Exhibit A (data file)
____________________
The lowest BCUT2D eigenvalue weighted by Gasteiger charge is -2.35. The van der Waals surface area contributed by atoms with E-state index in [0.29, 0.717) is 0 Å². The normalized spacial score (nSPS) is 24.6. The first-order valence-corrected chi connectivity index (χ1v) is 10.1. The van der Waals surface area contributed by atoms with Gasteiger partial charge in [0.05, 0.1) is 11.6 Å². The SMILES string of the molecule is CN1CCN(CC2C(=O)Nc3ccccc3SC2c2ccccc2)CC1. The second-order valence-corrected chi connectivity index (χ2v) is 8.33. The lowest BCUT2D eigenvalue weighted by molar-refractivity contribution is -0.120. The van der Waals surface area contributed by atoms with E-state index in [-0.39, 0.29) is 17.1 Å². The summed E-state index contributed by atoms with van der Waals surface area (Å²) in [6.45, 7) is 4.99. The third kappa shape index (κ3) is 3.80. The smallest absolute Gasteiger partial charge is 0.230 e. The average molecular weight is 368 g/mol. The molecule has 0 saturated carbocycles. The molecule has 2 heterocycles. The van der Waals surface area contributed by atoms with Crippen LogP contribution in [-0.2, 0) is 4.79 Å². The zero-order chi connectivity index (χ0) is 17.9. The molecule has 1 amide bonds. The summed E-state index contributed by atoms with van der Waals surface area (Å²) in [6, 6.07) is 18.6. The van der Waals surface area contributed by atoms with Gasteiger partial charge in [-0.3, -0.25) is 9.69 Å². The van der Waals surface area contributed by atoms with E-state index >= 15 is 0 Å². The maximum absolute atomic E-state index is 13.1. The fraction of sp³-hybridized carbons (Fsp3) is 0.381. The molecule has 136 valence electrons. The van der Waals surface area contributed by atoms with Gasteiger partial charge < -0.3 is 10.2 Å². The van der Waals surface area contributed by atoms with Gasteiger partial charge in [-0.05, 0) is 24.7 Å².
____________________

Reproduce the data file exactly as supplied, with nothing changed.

The lowest BCUT2D eigenvalue weighted by Gasteiger charge is -2.35. The van der Waals surface area contributed by atoms with E-state index in [0.29, 0.717) is 0 Å². The normalized spacial score (nSPS) is 24.6. The first-order valence-corrected chi connectivity index (χ1v) is 10.1. The van der Waals surface area contributed by atoms with Gasteiger partial charge in [0.05, 0.1) is 11.6 Å². The SMILES string of the molecule is CN1CCN(CC2C(=O)Nc3ccccc3SC2c2ccccc2)CC1. The second-order valence-corrected chi connectivity index (χ2v) is 8.33. The lowest BCUT2D eigenvalue weighted by molar-refractivity contribution is -0.120. The van der Waals surface area contributed by atoms with E-state index in [-0.39, 0.29) is 17.1 Å². The summed E-state index contributed by atoms with van der Waals surface area (Å²) in [6.45, 7) is 4.99. The third kappa shape index (κ3) is 3.80. The smallest absolute Gasteiger partial charge is 0.230 e. The average molecular weight is 368 g/mol. The molecule has 0 saturated carbocycles. The molecule has 2 heterocycles. The van der Waals surface area contributed by atoms with Crippen LogP contribution in [-0.2, 0) is 4.79 Å². The zero-order chi connectivity index (χ0) is 17.9. The molecule has 1 amide bonds. The summed E-state index contributed by atoms with van der Waals surface area (Å²) in [6, 6.07) is 18.6. The van der Waals surface area contributed by atoms with Gasteiger partial charge in [-0.3, -0.25) is 9.69 Å². The van der Waals surface area contributed by atoms with E-state index >= 15 is 0 Å². The maximum absolute atomic E-state index is 13.1. The fraction of sp³-hybridized carbons (Fsp3) is 0.381. The molecule has 136 valence electrons. The van der Waals surface area contributed by atoms with Gasteiger partial charge < -0.3 is 10.2 Å². The van der Waals surface area contributed by atoms with Gasteiger partial charge in [-0.05, 0) is 24.7 Å².